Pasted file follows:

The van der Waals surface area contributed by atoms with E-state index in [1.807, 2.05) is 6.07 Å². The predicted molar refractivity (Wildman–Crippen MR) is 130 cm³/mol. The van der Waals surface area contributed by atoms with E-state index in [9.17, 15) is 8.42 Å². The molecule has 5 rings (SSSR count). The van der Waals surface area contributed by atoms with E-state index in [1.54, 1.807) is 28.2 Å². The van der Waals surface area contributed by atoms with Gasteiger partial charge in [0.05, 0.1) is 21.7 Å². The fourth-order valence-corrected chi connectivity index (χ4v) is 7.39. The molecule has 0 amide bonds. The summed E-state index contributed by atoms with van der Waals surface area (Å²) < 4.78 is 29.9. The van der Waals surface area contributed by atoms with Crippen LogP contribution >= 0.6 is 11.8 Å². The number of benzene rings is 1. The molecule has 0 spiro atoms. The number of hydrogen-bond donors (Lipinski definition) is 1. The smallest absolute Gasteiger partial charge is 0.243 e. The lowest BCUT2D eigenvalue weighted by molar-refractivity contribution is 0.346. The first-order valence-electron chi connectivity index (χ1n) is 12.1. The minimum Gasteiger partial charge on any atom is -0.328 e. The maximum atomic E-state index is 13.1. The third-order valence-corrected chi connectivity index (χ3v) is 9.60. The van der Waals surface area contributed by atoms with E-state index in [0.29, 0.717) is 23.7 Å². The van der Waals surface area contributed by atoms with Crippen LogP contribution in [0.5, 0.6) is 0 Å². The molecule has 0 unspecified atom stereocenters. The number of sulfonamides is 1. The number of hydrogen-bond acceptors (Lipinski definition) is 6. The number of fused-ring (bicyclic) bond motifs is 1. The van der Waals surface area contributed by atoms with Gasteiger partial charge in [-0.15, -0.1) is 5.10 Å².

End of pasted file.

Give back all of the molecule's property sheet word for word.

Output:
The van der Waals surface area contributed by atoms with E-state index in [1.807, 2.05) is 6.07 Å². The predicted molar refractivity (Wildman–Crippen MR) is 130 cm³/mol. The van der Waals surface area contributed by atoms with E-state index in [9.17, 15) is 8.42 Å². The molecule has 5 rings (SSSR count). The van der Waals surface area contributed by atoms with E-state index in [1.54, 1.807) is 28.2 Å². The van der Waals surface area contributed by atoms with Gasteiger partial charge in [0.05, 0.1) is 21.7 Å². The fourth-order valence-corrected chi connectivity index (χ4v) is 7.39. The molecule has 0 amide bonds. The summed E-state index contributed by atoms with van der Waals surface area (Å²) < 4.78 is 29.9. The van der Waals surface area contributed by atoms with Crippen LogP contribution >= 0.6 is 11.8 Å². The number of benzene rings is 1. The molecule has 0 spiro atoms. The number of hydrogen-bond donors (Lipinski definition) is 1. The smallest absolute Gasteiger partial charge is 0.243 e. The lowest BCUT2D eigenvalue weighted by molar-refractivity contribution is 0.346. The first-order valence-electron chi connectivity index (χ1n) is 12.1. The minimum Gasteiger partial charge on any atom is -0.328 e. The maximum atomic E-state index is 13.1. The third-order valence-corrected chi connectivity index (χ3v) is 9.60. The van der Waals surface area contributed by atoms with E-state index in [0.29, 0.717) is 23.7 Å². The van der Waals surface area contributed by atoms with Crippen LogP contribution in [0.5, 0.6) is 0 Å². The molecule has 0 unspecified atom stereocenters. The number of sulfonamides is 1. The number of hydrogen-bond acceptors (Lipinski definition) is 6. The number of fused-ring (bicyclic) bond motifs is 1. The van der Waals surface area contributed by atoms with Gasteiger partial charge in [-0.15, -0.1) is 5.10 Å².